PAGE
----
Category: Search

TinEye: What’s in a name?


Many of you have asked us where the name “TinEye” originated. We’ll give you a quick hint: ROBOTS.

We at Idée love robots, machines, and all things mechanical. In fact, our office is filled with mechanical friends!

So a little history: back in 2000 when we were brainstorming cool names for our image recognition technology, it was no surprise that robots came to mind. Not just any robots, but those awesome tin toy robots of yore.

Yes, futuristic robots trump our human abilities in so many ways: their tin arms are stronger, their tin brains are faster, and their ‘tin eyes’ are keener…

Et voilà, the birth of TinEye! Well not really, as when we registered TinEye in the year 2000 – oh that has a nice ring to it – there was no TinEye, no reverse image search engine and no image recognition breakthroughs yet. There was a team, excited about changing image search.

We love our reverse image search engine name today but back then, had you been a participant in our brainstorming sessions you would have seen a polarized and totally divided team. Seriously who calls a search engine TinEye? Doesn’t the expression “tin ear” mean insensitive to music or subtleties in certain situations. If we called our reverse image search engine TinEye, wouldn’t we send the wrong message right out of the gate? And so did the conversations go… and go… and go… until we bit the bullet because we have a CTO who is obsessed with image search and when he becomes obsessed with a name, well it is game over for the rest of us!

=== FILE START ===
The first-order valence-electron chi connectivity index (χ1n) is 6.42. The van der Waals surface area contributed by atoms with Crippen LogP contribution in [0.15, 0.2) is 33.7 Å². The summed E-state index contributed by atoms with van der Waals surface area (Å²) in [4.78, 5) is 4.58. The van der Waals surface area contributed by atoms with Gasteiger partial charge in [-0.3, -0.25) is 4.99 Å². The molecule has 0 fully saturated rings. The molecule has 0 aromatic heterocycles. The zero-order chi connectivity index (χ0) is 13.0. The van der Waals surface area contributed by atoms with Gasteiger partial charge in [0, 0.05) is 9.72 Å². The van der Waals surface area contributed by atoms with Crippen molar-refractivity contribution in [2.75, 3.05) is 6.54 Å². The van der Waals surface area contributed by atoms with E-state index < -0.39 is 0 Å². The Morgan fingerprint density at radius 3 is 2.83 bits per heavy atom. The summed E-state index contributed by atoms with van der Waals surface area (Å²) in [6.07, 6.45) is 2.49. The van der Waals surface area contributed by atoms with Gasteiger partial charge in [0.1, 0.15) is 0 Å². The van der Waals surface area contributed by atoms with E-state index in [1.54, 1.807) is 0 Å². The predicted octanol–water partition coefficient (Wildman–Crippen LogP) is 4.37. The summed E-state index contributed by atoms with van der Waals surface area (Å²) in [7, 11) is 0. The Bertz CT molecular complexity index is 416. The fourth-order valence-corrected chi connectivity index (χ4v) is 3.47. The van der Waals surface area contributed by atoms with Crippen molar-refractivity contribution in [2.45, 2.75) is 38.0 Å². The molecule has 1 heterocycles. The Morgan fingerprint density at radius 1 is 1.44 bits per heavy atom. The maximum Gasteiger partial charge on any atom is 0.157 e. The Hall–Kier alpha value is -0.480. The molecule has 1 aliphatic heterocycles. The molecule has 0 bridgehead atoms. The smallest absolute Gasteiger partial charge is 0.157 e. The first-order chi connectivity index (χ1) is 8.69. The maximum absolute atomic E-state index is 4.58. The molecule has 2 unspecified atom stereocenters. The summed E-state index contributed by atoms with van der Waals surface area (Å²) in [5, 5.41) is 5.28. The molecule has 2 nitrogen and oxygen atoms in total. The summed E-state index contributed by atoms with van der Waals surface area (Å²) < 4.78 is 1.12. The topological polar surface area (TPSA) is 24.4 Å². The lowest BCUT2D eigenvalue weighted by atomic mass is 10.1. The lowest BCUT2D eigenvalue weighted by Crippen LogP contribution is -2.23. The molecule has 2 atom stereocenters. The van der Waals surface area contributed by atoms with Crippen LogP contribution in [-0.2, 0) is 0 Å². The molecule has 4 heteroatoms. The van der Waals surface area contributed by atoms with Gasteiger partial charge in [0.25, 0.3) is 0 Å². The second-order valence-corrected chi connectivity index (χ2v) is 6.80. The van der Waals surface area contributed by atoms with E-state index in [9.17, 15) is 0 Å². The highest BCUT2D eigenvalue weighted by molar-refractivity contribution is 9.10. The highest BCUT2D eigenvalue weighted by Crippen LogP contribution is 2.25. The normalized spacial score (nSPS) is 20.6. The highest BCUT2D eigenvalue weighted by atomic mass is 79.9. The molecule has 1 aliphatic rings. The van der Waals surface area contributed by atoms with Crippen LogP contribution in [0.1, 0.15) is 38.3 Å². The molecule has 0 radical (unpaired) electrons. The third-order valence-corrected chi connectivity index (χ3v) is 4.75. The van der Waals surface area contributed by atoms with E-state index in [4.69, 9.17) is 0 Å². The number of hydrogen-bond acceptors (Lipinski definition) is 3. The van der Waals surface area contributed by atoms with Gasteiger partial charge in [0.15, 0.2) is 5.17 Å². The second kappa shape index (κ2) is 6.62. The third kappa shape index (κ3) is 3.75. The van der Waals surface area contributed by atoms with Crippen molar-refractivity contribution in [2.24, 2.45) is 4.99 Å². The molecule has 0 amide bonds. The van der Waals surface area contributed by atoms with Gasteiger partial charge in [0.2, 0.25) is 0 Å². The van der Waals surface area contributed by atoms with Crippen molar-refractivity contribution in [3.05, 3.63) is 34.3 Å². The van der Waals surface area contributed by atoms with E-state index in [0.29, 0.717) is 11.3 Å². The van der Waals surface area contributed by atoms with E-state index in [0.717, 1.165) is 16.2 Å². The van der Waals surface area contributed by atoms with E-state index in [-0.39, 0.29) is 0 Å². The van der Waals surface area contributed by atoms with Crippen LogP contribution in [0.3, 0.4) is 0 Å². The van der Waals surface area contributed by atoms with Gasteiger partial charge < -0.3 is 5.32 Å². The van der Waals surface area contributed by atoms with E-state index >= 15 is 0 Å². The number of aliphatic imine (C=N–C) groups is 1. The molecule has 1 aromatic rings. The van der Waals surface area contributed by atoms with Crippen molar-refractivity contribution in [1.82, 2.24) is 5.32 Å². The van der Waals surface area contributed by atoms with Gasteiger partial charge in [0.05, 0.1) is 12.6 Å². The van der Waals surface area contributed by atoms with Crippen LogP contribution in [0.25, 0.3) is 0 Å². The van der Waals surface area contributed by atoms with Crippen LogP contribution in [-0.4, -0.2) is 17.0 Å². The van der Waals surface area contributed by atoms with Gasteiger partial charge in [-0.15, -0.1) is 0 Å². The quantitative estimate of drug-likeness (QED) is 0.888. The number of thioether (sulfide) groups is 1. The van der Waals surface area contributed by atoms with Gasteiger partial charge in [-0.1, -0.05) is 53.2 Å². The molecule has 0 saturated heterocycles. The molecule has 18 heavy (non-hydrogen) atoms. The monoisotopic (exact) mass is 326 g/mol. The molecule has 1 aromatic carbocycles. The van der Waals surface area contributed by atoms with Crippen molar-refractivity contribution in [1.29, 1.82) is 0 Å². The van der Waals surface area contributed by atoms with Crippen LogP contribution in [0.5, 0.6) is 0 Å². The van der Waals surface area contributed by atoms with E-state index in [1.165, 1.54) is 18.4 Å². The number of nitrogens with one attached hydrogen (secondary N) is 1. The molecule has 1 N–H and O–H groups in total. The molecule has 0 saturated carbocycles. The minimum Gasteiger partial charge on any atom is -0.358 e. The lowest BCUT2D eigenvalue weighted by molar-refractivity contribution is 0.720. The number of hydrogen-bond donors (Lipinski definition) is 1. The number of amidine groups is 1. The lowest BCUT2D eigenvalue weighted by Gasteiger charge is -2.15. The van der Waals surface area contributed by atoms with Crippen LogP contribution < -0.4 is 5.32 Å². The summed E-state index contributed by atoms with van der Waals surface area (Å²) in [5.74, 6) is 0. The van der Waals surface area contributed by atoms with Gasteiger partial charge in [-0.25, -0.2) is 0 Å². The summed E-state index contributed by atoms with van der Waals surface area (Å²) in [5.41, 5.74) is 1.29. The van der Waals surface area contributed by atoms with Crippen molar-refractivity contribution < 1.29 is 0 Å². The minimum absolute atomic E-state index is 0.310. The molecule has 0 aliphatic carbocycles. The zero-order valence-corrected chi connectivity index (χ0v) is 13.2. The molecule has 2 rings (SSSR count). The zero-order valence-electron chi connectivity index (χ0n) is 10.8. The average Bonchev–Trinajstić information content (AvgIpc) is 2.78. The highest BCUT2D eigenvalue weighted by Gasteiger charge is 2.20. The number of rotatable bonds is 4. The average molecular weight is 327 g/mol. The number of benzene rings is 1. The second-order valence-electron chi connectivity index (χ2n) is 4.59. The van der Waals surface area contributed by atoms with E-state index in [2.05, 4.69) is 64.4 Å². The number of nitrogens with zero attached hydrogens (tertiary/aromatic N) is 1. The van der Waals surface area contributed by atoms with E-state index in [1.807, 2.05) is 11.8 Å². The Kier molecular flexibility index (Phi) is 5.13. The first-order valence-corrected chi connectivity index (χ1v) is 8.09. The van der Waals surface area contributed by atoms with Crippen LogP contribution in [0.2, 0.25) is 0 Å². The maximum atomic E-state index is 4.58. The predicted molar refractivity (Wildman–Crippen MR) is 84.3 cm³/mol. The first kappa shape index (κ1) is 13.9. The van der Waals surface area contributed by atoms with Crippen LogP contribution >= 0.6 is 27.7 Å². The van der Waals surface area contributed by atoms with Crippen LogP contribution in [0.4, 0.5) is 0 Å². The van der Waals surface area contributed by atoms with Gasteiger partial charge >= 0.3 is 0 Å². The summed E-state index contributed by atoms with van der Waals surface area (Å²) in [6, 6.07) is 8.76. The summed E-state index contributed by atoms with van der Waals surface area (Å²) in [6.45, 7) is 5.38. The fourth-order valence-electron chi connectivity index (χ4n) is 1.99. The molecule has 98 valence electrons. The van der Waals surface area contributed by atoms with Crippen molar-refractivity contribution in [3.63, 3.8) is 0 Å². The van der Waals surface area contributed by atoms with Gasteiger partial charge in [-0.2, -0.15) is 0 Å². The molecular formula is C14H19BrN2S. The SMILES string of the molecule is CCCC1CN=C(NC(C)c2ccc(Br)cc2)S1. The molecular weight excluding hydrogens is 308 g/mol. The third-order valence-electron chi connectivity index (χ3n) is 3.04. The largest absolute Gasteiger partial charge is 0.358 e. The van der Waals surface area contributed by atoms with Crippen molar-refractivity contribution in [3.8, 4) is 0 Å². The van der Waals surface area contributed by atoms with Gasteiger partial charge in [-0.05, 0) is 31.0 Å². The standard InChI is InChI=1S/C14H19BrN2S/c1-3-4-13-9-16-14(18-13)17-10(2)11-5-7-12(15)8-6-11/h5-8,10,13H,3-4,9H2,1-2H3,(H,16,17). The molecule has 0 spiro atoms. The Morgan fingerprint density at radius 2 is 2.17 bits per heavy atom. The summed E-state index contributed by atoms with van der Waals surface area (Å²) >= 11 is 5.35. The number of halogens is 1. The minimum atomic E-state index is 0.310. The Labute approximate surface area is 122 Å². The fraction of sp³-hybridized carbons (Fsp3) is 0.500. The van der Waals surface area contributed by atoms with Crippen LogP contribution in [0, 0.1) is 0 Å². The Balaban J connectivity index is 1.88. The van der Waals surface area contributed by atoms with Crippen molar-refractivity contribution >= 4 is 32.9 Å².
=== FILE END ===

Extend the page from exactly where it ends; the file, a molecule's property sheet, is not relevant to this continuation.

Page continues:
TinEye’s “eyes” may be faster and keener than us mere mortals when it comes to finding image matches in billion image collections, but there are some things that human eyes can still do better! Like choosing the right colour palette to suit the mood of an image, or knowing just where to crop a photo to make it “pop”. TinEye on the other hand is laser focused on being the best reverse image search engine possible.

Fast forward to today: TinEye is the best reverse image search engine in the world (that’s what our fans tell us!) and TinEye has entered your search vocabulary in “hey, TinEye that image.”

For those of you wondering if we were inspired by Brandon Sanderson’s Mistborn trilogy: the story is awesome and the Tineyes in it are neat, but no, Mistborn was not even written when we picked our name. Bright minds think alike?

And there you have it, the etymology of our little robot TinEye!

Some shots from around the office…

[Photography by Melina]

Google + colour searching

Well it is about time that the Google folks mimicked the Canadian search giants – yes, that us! Google introduced colour search to image searching. Nice. Of course it will be awesome! Still no multicolour on Google but you can try a simple hack to get the poor man’s multicolour on Google: search for a colour using a keyword (for example blue sky) and pick a different colour from the drop down. Voila! No great image search results but hey it is a start…

Now if you want the play with the real deal in multicolour searching head over to the Idée lab!